Before and after the movie, TCM host Robert Osborne and Guest Programmer  (by the way, I would love to have that gig sometime), film maker Edgar Wright, discussed a lot of inside stuff about the movie, such as....

  • The screenplay was by composer Stephen Sondheim and actor Anthony Perkins.  It was the only screenplay that either of them would ever write.
  • There was a lot of "inside Hollywood" stuff included in the script.  For example, the James Mason character was really Orson Welles, the Richard Benjamin character was really Anthony Perkins, the Dyan Cannon Character was  really Hollywood super agent Sue Mengers, and the Raquel Welch character was really, well, Raquel Welch!
My own observations are as follows....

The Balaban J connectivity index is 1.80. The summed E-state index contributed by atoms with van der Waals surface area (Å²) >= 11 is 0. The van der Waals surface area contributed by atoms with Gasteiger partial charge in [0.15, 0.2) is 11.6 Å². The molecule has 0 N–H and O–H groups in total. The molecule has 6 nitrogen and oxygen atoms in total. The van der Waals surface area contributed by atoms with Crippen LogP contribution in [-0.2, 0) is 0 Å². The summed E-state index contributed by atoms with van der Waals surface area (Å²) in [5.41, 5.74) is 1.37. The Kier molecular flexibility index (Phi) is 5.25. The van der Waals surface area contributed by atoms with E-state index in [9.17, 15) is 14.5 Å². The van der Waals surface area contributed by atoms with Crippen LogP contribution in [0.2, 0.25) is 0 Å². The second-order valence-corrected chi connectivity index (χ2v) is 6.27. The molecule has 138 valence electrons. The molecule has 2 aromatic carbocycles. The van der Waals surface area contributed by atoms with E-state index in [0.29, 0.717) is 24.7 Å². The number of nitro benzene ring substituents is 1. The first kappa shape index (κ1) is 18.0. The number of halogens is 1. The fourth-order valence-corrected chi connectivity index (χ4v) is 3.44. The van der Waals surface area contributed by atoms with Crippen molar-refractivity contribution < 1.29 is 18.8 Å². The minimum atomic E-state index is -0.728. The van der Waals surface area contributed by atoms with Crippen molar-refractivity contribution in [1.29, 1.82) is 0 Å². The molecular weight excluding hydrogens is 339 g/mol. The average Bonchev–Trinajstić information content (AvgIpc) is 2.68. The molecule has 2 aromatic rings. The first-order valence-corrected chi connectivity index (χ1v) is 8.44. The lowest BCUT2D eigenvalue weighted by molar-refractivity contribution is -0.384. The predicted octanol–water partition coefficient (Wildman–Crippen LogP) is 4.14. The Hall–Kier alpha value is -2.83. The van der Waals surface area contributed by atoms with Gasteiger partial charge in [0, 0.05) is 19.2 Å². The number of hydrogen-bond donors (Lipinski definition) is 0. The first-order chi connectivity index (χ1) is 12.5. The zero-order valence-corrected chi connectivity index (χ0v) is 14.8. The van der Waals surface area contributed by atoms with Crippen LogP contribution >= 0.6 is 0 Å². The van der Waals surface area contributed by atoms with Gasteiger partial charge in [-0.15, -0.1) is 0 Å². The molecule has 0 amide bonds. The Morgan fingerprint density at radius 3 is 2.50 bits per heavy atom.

Man, what a set of teeth God gave James Coburn.

Raquel Welch was undeniably gorgeous, 

but Dyan Cannon looked pretty damn good in a bikini back in '73 as well.

Also, it was hinted that one of the characters had a history of child molestation. This was brushed off as bit of a harmless peccadillo, something that would never be done in a movie made in 2015.

Both Osborne and Wright hinted that this movie has acquired a bit of a cult status, and that was news to me, since, as I said, I can never remember having the opportunity to see it since it was released forty-two years ago, and this showing marked its TCM debut.
Very entertaining movie, and well worth seeing whenever you have the opportunity.

Oh, and here's a shot of Richard Benjamin in the movie.  See what I mean about that mustache?

Monday, June 22, 2015